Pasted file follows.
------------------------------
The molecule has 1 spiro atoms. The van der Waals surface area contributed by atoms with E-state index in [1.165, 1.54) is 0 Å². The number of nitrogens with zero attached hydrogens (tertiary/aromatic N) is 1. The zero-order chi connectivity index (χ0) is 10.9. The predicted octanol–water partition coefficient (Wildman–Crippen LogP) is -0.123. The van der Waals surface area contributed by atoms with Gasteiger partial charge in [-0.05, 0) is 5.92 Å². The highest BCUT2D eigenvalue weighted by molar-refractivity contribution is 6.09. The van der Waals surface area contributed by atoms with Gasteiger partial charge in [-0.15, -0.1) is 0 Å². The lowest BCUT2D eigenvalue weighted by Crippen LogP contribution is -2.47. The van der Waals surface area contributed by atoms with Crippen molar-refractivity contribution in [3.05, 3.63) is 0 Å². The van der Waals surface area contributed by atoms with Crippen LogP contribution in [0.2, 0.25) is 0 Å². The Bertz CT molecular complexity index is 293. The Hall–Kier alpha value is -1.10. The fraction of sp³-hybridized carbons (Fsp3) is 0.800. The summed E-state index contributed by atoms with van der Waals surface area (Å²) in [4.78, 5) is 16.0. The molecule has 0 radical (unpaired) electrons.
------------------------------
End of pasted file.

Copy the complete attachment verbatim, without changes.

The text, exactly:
The molecule has 1 spiro atoms. The van der Waals surface area contributed by atoms with E-state index in [1.165, 1.54) is 0 Å². The number of nitrogens with zero attached hydrogens (tertiary/aromatic N) is 1. The zero-order chi connectivity index (χ0) is 10.9. The predicted octanol–water partition coefficient (Wildman–Crippen LogP) is -0.123. The van der Waals surface area contributed by atoms with Gasteiger partial charge in [-0.05, 0) is 5.92 Å². The highest BCUT2D eigenvalue weighted by molar-refractivity contribution is 6.09. The van der Waals surface area contributed by atoms with Gasteiger partial charge in [-0.15, -0.1) is 0 Å². The lowest BCUT2D eigenvalue weighted by Crippen LogP contribution is -2.47. The van der Waals surface area contributed by atoms with Crippen molar-refractivity contribution in [3.05, 3.63) is 0 Å². The van der Waals surface area contributed by atoms with Crippen LogP contribution in [0.2, 0.25) is 0 Å². The Bertz CT molecular complexity index is 293. The Hall–Kier alpha value is -1.10. The fraction of sp³-hybridized carbons (Fsp3) is 0.800. The summed E-state index contributed by atoms with van der Waals surface area (Å²) in [4.78, 5) is 16.0. The molecule has 0 radical (unpaired) electrons.